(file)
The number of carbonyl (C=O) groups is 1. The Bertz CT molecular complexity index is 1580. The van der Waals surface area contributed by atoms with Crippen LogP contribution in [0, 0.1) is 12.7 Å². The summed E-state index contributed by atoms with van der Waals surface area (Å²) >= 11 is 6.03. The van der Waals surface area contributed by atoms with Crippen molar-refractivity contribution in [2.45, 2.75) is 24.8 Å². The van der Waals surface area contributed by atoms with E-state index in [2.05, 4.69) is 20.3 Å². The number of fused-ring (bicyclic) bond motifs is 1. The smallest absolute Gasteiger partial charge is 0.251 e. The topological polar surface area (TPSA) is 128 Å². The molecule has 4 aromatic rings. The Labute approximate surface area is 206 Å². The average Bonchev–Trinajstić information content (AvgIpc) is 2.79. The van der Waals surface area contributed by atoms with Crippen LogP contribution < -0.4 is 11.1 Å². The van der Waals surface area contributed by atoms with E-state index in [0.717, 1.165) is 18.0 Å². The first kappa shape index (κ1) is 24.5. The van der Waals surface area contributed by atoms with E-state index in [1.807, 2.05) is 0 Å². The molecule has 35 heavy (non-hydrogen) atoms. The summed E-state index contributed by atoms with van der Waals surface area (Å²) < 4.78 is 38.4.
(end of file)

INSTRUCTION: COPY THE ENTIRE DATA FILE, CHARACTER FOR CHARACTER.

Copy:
The number of carbonyl (C=O) groups is 1. The Bertz CT molecular complexity index is 1580. The van der Waals surface area contributed by atoms with Crippen LogP contribution in [0, 0.1) is 12.7 Å². The summed E-state index contributed by atoms with van der Waals surface area (Å²) >= 11 is 6.03. The van der Waals surface area contributed by atoms with Crippen molar-refractivity contribution in [2.45, 2.75) is 24.8 Å². The van der Waals surface area contributed by atoms with E-state index in [2.05, 4.69) is 20.3 Å². The number of fused-ring (bicyclic) bond motifs is 1. The smallest absolute Gasteiger partial charge is 0.251 e. The topological polar surface area (TPSA) is 128 Å². The molecule has 4 aromatic rings. The Labute approximate surface area is 206 Å². The average Bonchev–Trinajstić information content (AvgIpc) is 2.79. The van der Waals surface area contributed by atoms with Crippen LogP contribution < -0.4 is 11.1 Å². The van der Waals surface area contributed by atoms with E-state index in [0.717, 1.165) is 18.0 Å². The first kappa shape index (κ1) is 24.5. The van der Waals surface area contributed by atoms with E-state index in [1.807, 2.05) is 0 Å². The molecule has 35 heavy (non-hydrogen) atoms. The summed E-state index contributed by atoms with van der Waals surface area (Å²) < 4.78 is 38.4.